Atheist Defends Human Rights


#1

I am very much against violations of human rights. While not at the extreme of Islamic countries, in this country, the moral high ground isn’t Christianity any more. Secular morality, ethics and values have evolved to be more humanistic than evangelical Christian values, ethics and morals.


Does Evolution Rule Out God?
#2

Why? Show me that human rights exist and are a real thing. You have the burden of proof on this one.


#3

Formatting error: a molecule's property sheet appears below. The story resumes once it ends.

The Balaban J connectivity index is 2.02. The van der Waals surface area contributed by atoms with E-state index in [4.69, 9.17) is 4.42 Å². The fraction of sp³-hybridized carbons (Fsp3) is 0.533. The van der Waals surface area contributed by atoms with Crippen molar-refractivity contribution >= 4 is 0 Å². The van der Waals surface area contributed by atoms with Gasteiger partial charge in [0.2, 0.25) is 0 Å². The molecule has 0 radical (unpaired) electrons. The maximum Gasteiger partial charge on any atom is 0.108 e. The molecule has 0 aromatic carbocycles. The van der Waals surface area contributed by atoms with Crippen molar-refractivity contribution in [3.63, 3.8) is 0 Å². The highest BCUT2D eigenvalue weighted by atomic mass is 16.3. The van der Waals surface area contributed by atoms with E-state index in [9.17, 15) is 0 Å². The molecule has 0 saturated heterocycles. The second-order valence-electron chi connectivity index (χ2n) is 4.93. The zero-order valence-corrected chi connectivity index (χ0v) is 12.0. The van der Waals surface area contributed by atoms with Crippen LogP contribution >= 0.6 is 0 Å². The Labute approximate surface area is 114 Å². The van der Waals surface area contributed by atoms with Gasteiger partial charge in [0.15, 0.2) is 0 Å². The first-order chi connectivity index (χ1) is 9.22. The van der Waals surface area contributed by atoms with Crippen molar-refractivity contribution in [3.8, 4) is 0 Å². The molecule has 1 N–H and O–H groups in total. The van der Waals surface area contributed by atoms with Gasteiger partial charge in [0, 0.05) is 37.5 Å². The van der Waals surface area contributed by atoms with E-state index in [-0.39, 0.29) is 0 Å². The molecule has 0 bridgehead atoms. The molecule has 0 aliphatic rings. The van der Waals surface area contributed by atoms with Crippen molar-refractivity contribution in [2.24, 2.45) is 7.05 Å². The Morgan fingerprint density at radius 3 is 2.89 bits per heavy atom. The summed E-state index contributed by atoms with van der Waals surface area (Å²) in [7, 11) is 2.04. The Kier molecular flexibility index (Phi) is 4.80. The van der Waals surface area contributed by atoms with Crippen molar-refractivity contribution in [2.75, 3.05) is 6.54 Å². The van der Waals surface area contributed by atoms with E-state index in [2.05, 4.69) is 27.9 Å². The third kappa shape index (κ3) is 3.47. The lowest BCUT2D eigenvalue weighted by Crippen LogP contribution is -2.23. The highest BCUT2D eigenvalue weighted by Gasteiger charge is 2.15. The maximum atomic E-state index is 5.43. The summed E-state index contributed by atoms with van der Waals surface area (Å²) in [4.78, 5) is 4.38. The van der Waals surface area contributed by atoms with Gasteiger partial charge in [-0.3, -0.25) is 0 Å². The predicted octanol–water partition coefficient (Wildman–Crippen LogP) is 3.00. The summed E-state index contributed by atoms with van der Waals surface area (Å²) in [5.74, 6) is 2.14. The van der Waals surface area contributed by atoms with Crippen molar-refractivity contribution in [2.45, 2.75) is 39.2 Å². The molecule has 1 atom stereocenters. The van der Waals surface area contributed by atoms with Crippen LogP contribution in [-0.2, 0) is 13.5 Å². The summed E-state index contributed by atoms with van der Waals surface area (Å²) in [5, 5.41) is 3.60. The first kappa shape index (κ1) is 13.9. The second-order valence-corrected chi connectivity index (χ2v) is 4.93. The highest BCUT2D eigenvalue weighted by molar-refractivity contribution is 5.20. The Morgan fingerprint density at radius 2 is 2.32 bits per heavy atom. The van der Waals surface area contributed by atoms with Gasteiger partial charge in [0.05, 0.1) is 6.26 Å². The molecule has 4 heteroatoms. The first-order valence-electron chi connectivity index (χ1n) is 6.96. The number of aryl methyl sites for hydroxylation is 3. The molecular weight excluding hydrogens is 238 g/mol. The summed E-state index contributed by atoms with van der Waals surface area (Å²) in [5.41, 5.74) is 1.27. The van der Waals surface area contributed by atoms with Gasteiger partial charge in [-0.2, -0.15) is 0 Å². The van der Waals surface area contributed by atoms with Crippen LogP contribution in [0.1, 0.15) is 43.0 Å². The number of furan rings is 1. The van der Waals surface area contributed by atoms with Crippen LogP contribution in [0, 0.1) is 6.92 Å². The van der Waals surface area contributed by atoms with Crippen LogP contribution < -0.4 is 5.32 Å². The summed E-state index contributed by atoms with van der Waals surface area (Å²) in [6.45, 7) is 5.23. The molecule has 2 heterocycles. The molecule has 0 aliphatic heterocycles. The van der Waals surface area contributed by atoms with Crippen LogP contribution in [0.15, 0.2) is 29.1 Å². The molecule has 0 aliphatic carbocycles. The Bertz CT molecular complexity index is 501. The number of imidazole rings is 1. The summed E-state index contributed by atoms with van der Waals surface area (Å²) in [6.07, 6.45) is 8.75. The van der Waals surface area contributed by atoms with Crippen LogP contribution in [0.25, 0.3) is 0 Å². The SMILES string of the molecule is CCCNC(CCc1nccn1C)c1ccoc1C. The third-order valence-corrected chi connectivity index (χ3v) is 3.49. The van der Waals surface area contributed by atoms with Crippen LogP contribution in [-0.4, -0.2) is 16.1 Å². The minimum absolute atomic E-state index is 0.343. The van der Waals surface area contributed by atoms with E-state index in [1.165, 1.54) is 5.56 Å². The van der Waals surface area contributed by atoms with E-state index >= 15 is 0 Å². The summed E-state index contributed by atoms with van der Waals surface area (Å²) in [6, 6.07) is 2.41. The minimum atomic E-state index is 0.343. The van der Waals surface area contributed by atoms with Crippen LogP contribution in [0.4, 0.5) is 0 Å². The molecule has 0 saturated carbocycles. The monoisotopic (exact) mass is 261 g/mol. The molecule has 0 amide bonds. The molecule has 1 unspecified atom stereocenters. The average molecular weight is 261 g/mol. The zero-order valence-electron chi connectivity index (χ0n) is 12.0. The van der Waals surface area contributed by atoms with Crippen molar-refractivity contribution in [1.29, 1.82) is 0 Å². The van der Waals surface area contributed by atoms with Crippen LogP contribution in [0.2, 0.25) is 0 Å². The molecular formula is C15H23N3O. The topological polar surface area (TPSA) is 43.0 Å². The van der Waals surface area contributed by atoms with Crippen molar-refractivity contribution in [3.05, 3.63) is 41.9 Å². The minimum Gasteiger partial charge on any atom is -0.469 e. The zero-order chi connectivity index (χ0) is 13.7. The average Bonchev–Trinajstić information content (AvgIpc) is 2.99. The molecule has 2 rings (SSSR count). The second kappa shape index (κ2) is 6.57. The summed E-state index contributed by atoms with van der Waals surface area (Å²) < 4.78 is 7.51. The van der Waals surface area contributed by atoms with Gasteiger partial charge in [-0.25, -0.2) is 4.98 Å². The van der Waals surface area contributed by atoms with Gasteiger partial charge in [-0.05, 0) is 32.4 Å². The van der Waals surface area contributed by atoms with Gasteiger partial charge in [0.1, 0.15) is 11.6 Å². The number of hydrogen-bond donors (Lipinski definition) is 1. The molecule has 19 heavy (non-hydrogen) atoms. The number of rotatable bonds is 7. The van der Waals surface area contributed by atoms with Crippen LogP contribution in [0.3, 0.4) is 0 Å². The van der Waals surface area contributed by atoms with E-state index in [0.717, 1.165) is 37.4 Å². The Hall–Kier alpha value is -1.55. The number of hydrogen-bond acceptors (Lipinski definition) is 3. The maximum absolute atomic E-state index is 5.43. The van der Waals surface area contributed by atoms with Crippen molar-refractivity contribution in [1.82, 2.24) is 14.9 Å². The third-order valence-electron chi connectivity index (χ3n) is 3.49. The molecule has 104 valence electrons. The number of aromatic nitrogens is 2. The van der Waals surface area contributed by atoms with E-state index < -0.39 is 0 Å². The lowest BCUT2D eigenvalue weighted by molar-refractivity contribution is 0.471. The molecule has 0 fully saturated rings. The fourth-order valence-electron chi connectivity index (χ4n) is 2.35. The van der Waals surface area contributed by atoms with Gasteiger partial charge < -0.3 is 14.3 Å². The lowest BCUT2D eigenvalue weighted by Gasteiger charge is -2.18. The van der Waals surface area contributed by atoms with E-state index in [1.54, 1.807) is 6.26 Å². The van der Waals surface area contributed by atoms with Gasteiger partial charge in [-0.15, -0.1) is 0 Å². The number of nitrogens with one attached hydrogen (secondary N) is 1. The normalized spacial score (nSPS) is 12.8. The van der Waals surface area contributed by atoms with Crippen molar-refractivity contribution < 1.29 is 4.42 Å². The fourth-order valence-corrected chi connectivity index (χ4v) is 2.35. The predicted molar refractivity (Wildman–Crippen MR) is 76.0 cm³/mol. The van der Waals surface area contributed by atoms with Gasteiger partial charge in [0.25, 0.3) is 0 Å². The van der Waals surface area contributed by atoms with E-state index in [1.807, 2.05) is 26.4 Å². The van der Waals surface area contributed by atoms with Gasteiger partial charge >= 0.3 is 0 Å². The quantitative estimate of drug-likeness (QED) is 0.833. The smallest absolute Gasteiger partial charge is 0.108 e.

Human rights exist in the age, culture, morals, ethics, laws of the society in which we live in. Human rights evolve and are not absolute. By living in a society, a tribe, even a family, human rights are constantly changing with the situations people experience. I can prove the existence of human rights by measuring the impact human rights violations has on people, society, and culture. I am sure that you and I wouldn’t agree on every nuisance of everything claimed to be a human rights violations really qualifies as a human rights violation but I am sure that there are human rights violations all sensible people would agree on. So those human rights which seems to have evolved from human empathy are real. Additional human rights can and are created all the time. Western society is now so evolved and adapted to life in a technological world that telling a child that the Genesis story is a true and factual story can be construed by some as human rights violations or some sort of psychological child abuse. Although my view of human rights is different from yours, there is a large area of agreement of what both of us would consider real human rights.